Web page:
Daily Archives: May 4, 2002

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Found quoted in those helpful little blurbs Google comes up with to show you it’s found your search criteria:

…… TO INFRINGE ON ANY COPYRIGHTS. VIST THE OFFICIAL SITE.

Ah. The humour of it.

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Oh, isn’t that nice… CBC Radio Two is playing Enya’s May It Be from The Lord of the Rings soundtrack.

Howard Shore is Canadian!? The host must be joking.

After a quick Google search: Dear gods. It’s true. He’s Torontonian. We’ll forgive him, though, and concentrate on his Canadian-ness.

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I had the most amazing night out yestereve!

The Mediaeval Baebes have just blown my concert standards way out of the water. From the first moment when the lights dimmed and their silvery shapes ghosted out onto the stage to stand at a semi-circle of microphones twisted with vines, and the repeated eerie wordless call that a single voice begins to cry out in the darkness to open the show with Spiriti, to the very end where we were still standing on out feet, applauding and crying out for more as the house lights came up, the audience was entranced. Dorothy Carter, the mediaeval music specialist who inspired Baebes founder Katharine Blake to grab a gang of friends and set some mediaeval texts to music, had a pile of zithers, dulcimers, psalteries and hurdy-gurdys around her, and received what was possibly the evening’s largest single collection of whistles, cheers and applause (and rightly so!). The fantastic drummer has my husband trying to find room for a full kit somewhwere; not a traditional kit, mind you, but more like three large bass drums set up around him with slightly different tones. My favourite effect: drawing a bass bow down gently along the edge of a cymbal. Spooky.

Eight women, wearing fantasty outfits thematically linked by colour, with sticks, tambourines, chanters, shakers and recorders. Ethereal voices. A drummer, a hammered dulcimer. A club of perhaps two hundred people, hanging on their every note.

What a fantastic night.

We had the best seats in the house – dead centre right behind another couple, the fruits of being the third party in line. We had terrific company too – this is the second concert I’ve been to with Dimitri, and he’s just too much fun. Maia and Gab and Marc were there as well, and I think we had an excellent blend of people to share ita ll with. We also met a wonderful new person by the name of Jenny, who scooted over at the intermission and asked if the seat in front of Marc was taken (it wasn’t; he’d been leaving room for the gentlmeman in the wheelchair to maneuver if necessary). She fit in just fine (both the chair and the group) and she seems darned familiar to everyone, although none of us can figure out why. She’s a native of Saskatchewan, here for school (studying massage!) and although it turns out she’s been to the bookstore we work in once or twice, we all know that’s not why we know her. Hmmm… a mystery!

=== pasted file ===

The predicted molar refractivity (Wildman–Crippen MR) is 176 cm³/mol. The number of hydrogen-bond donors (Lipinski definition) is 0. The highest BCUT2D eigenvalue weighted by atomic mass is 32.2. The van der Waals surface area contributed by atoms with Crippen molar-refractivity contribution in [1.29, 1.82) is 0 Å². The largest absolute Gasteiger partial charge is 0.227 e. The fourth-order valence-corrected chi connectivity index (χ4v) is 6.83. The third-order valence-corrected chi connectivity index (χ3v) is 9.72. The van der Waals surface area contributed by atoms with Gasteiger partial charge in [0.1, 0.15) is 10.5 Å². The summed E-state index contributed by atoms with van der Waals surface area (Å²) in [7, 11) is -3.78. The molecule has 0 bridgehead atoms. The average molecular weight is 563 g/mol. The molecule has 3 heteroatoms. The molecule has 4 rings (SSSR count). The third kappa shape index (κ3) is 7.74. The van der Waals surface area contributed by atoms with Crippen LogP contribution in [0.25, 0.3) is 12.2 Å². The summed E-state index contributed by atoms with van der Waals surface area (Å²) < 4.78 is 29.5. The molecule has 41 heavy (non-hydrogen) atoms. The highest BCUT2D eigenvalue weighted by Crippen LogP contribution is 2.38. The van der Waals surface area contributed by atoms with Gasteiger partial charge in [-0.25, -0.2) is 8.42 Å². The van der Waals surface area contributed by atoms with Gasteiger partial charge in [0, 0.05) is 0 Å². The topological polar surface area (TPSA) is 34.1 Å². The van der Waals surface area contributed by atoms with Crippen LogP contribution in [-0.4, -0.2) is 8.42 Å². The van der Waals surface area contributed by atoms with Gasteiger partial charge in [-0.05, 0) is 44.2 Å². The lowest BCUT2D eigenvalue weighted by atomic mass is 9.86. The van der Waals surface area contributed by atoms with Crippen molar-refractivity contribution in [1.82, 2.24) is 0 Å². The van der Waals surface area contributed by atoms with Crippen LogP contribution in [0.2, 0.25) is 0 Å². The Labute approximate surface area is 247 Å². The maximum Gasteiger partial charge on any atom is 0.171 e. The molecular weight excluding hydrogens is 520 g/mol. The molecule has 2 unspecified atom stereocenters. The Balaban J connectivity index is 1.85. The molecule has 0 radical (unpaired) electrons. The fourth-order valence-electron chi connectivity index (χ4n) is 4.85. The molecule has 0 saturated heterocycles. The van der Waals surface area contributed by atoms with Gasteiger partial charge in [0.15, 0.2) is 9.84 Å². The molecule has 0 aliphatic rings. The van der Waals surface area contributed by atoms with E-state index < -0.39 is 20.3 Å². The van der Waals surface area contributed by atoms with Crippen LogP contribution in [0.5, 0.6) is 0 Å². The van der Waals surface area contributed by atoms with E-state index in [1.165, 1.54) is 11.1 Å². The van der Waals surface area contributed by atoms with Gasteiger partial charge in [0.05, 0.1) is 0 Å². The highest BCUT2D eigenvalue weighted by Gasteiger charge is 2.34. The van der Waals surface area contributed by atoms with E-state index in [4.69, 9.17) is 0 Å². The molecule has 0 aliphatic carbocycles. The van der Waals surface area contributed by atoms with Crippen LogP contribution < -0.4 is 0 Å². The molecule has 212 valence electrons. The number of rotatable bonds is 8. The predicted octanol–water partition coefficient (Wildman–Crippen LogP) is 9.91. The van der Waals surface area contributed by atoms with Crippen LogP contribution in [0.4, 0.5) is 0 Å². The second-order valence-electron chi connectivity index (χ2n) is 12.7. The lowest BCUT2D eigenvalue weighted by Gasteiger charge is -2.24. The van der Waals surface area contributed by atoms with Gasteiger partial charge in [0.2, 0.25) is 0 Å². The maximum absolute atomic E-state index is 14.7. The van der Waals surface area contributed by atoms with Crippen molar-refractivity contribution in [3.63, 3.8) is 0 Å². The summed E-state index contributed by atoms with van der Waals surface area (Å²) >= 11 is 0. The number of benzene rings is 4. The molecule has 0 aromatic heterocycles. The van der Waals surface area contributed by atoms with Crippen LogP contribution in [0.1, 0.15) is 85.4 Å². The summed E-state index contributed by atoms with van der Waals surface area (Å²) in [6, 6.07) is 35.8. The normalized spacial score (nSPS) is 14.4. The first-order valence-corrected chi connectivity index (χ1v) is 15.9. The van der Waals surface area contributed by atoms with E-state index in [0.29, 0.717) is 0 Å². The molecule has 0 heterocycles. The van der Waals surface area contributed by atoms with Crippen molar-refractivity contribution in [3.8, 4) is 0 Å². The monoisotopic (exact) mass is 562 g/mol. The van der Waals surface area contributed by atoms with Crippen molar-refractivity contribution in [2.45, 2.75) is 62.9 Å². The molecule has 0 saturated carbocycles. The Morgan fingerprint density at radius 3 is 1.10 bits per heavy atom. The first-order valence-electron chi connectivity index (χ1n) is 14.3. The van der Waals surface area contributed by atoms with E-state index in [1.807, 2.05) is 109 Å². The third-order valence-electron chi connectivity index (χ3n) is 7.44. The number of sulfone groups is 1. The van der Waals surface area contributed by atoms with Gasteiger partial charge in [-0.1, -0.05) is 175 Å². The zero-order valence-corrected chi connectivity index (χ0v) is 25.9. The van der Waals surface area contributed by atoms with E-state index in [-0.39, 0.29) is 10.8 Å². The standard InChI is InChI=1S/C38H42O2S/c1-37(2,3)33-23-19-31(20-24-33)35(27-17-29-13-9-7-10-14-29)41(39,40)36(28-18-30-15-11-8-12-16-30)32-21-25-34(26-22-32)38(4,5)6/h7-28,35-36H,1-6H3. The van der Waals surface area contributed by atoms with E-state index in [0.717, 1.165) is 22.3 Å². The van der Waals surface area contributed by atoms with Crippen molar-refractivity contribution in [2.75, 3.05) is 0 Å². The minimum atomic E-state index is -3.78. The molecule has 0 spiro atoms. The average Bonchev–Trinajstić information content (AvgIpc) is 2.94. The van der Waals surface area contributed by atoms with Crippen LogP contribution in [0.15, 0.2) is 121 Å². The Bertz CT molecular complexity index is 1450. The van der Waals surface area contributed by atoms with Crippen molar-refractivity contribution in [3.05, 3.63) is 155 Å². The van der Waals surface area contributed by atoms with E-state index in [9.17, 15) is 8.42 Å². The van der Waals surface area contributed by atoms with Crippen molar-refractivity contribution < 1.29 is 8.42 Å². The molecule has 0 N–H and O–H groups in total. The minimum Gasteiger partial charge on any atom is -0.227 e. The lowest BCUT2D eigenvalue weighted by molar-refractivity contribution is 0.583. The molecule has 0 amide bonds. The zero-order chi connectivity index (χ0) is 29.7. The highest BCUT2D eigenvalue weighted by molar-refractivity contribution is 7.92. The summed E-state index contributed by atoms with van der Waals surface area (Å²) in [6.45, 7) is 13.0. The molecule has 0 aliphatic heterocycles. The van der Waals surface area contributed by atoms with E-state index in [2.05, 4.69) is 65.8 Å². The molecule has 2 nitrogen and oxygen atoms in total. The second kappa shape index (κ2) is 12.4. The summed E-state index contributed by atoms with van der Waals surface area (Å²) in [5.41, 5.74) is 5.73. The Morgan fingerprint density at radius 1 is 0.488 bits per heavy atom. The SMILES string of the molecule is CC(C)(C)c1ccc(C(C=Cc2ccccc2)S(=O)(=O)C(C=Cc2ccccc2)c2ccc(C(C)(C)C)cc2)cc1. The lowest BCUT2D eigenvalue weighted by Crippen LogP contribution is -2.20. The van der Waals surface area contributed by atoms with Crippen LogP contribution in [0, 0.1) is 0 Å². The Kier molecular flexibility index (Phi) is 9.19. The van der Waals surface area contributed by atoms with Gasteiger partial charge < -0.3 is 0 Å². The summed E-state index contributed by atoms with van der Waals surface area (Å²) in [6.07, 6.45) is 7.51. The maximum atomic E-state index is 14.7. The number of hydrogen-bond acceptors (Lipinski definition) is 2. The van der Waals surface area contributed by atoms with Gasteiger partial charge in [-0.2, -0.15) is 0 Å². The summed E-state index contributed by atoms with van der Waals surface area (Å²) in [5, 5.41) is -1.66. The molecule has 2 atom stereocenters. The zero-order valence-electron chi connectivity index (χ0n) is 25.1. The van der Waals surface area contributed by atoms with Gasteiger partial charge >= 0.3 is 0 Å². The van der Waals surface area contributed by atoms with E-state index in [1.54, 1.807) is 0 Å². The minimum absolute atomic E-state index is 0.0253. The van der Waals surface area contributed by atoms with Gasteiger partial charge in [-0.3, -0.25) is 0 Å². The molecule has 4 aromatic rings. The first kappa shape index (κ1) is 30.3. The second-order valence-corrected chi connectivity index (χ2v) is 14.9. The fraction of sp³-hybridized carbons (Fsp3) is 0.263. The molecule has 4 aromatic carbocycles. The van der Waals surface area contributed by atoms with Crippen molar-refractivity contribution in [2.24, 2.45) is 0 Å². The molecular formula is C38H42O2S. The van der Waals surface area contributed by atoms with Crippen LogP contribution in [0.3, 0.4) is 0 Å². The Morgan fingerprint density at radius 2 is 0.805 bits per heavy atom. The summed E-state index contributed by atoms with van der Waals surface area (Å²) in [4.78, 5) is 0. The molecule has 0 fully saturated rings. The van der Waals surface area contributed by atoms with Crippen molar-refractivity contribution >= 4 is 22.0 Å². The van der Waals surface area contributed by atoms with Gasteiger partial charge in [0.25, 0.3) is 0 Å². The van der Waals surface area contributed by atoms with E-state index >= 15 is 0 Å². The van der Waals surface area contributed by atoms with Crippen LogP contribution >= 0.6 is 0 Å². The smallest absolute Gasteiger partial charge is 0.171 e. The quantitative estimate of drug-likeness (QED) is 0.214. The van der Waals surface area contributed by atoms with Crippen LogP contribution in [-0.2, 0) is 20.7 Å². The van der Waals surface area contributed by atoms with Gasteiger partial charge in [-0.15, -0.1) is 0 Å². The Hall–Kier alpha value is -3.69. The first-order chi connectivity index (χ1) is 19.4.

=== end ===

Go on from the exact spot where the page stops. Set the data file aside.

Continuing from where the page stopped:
Curiously, I could understand certain songs better than I can with a CD and the lyrics in front of me. I’ve taken Middle English courses, and I’ve studied medieval French texts as well, and I’ve always had to read things aloud to “get” them. However, this was different somehow. Perhaps it was the immediacy of the sound, that crackling “live” quality that gets lost once you trap the sound with the recording process. Or, maybe it was just the electric energy they raised as soon as they reached their mikes, grounded (oh yes, you could see it), and began opening themselves up to something they very obviously enjoyed without shoving it at the audience. They allowed the audience to enjoy as well, to share, to discover. I have no patience with performers who are narcissistic and are there for their own self-gratification. As a performer myself, yes, there is an element of “I have to have fun”; if you’re not enjoying yourself, neither is your audience; they sense it. There are performers out there, though, who are so wrapped up in their own sound, their own presence, that they seem to be there for themselves and only themselves, which is such a cheat: your audience is there to share, and if you don’t pour yourself out to them, what do they have to give back to you? Performing is like a volleyball game; you serve, they return your serve, you pass it back to them… and each time the ball gets passed, it grows bigger, stronger, wilder, purer. A selfish performer is a performer I will not see again. Loreena McKennitt falls into the latter category, unfortunately. The first time I saw her during her Visit tour, she was phenomenal and gave the audience more than any performer I’d ever seen before. The second time I saw her, during her Mask & Mirror tour, she was self-absorbed. I still buy her albums, but I’ll probably not see her live.

The Mediaeval Baebes, I will see again. Frequently. Often, if possible.

Now, if I could just figure out how to raise that kind if spine-tinging, hair-prickling energy in ritual, I’ll be happy.

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Congratulations to Hobbes, King of May 2002!

A native of Montreal has been declared Mr. Pagan International! Hobbes, local �writer, storyteller, actor, charmer-extraordinaire� (as well as an MPRC volunteer) has been declared King of May 2002 by the votes of hundreds of Pagans worldwide. We at Owls’ Court (well, that would be me and Maggie-cat on my lap) wish to extend our heartfelt best wishes to the newly crowned King of the May, and hope that his reign brings abundance, honour and inspiration to our community. We are blessed by his friendship.

To see the photos of King Hobbes and the King�s Merry Men (as well as a link to the May Queen and her Handmaidens), just go to the Mr Pagan International site.

For personal commentary from the King, check out his web journal.

Gods bless the King!